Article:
The CGIAR Research Program on Fish Agri-Food Systems (FISH) signed an agreement with the Indian Council of Agricultural Research (ICAR) to establish a collaborative work plan under the memorandum of understanding on aquatic resources research.

The purpose of the work plan is to outline collaborative activities between ICAR and FISH. With a budget of USD 130,750 (INR 85,00,000) from April 2018 to March 2019, FISH and ICAR scientists will produce a comprehensive five-year (April 2019–March 2024) integrated program of research as an output for funding consideration by ICAR.

India is a scaling country for FISH, and the ongoing projects in Odisha, an eastern state on the Bay of Bengal, supported by the Fisheries and Animal Resources Development Department, Government of Odisha and the US Agency for International Development (USAID), have been promoting WorldFish technologies (e.g. carp-mola polyculture, the inclusion of nutrient-dense fish in the diets of women and children) that have been tested and validated in WorldFish focal countries such as Bangladesh.

Utilizing Indian scientific expertise

FISH focuses on the interlinked challenges of sustainable aquaculture, small-scale fisheries and the contribution of fish to nutrition and health in Africa, Asia and the Pacific. The vision, mission and research programs of the Central Institute of Freshwater Aquaculture (Bhubaneswar), the Central Inland Fisheries Research Institute (Barrackpore) and the Central Institute of Fisheries Technology (Cochin)—all ICAR research institutes—align closely with the objectives of FISH. The collaborative program will define the role and potential impact these research institutes will have within the FISH program. This collaboration will also provide opportunities to utilize Indian scientific expertise in the countries in Asia and Africa where WorldFish works.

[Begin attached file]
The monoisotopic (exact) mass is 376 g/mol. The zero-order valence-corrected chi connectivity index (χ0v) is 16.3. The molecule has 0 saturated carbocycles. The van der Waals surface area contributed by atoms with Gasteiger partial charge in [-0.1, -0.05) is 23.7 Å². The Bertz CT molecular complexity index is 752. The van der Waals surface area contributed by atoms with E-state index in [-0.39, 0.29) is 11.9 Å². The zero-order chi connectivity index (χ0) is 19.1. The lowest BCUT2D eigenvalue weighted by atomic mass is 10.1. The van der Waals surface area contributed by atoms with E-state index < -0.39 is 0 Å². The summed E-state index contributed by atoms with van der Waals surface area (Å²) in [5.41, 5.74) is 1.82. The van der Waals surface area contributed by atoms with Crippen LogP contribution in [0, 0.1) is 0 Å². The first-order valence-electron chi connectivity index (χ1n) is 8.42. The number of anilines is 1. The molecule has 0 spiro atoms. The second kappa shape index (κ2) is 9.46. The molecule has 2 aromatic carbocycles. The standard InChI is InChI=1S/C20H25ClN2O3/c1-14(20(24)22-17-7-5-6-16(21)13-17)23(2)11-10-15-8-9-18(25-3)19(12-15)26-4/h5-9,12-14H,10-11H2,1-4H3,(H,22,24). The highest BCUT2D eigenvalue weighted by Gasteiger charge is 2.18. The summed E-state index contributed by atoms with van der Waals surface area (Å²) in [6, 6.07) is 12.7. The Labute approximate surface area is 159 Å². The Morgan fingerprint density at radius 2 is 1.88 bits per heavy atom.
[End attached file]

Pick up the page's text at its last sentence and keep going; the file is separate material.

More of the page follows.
Research outputs are expected in aquaculture in the areas of farm performance of improved varieties (e.g. improved carp and freshwater prawn) and the genomics of carp and prawn as well as farming systems and life cycle assessment. Resilient small-scale fisheries will look to enhance fish productivity from wetlands and floodplains as well as nutrient profiling of small indigenous species and their contribution to nutrition in India. Value chain and nutrition research will focus on fish products for the first 1000 days of a child’s life, and the fish consumption patterns of rural and urban consumers.

“Together with ICAR, we will seek to increase the impact of research on aquaculture and fisheries in India,” said WorldFish Director General Gareth Johnstone. “And through the partnership we will together increase the impact of aquaculture and fisheries research on global development goals.”

Published date: 14 May 2018